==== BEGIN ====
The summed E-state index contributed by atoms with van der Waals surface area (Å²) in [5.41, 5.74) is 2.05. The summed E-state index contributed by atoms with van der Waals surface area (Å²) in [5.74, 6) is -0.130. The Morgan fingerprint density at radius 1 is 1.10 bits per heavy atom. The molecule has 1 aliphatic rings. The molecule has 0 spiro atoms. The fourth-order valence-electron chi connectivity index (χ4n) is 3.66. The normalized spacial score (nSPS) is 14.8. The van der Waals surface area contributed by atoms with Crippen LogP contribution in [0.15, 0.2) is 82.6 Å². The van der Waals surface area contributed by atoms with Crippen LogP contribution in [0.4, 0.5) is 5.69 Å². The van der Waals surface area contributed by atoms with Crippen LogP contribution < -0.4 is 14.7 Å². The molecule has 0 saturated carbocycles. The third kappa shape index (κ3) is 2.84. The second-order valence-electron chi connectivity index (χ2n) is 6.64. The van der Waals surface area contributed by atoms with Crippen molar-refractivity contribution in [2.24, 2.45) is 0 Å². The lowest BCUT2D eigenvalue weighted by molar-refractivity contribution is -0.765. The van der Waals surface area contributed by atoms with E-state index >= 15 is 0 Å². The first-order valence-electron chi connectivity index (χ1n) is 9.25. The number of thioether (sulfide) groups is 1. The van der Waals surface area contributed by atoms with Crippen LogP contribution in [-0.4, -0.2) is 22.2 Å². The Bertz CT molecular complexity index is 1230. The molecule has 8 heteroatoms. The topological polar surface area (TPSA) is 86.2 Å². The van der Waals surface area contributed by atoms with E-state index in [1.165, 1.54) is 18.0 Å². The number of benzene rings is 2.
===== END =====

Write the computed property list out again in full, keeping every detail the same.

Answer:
The summed E-state index contributed by atoms with van der Waals surface area (Å²) in [5.41, 5.74) is 2.05. The summed E-state index contributed by atoms with van der Waals surface area (Å²) in [5.74, 6) is -0.130. The Morgan fingerprint density at radius 1 is 1.10 bits per heavy atom. The molecule has 1 aliphatic rings. The molecule has 0 spiro atoms. The fourth-order valence-electron chi connectivity index (χ4n) is 3.66. The normalized spacial score (nSPS) is 14.8. The van der Waals surface area contributed by atoms with Crippen LogP contribution in [0.15, 0.2) is 82.6 Å². The van der Waals surface area contributed by atoms with Crippen LogP contribution in [0.4, 0.5) is 5.69 Å². The van der Waals surface area contributed by atoms with Crippen LogP contribution < -0.4 is 14.7 Å². The molecule has 0 saturated carbocycles. The third kappa shape index (κ3) is 2.84. The second-order valence-electron chi connectivity index (χ2n) is 6.64. The van der Waals surface area contributed by atoms with Crippen molar-refractivity contribution in [2.24, 2.45) is 0 Å². The lowest BCUT2D eigenvalue weighted by molar-refractivity contribution is -0.765. The van der Waals surface area contributed by atoms with E-state index >= 15 is 0 Å². The first-order valence-electron chi connectivity index (χ1n) is 9.25. The number of thioether (sulfide) groups is 1. The van der Waals surface area contributed by atoms with Crippen LogP contribution in [-0.4, -0.2) is 22.2 Å². The Bertz CT molecular complexity index is 1230. The molecule has 8 heteroatoms. The topological polar surface area (TPSA) is 86.2 Å². The van der Waals surface area contributed by atoms with E-state index in [1.165, 1.54) is 18.0 Å². The number of benzene rings is 2.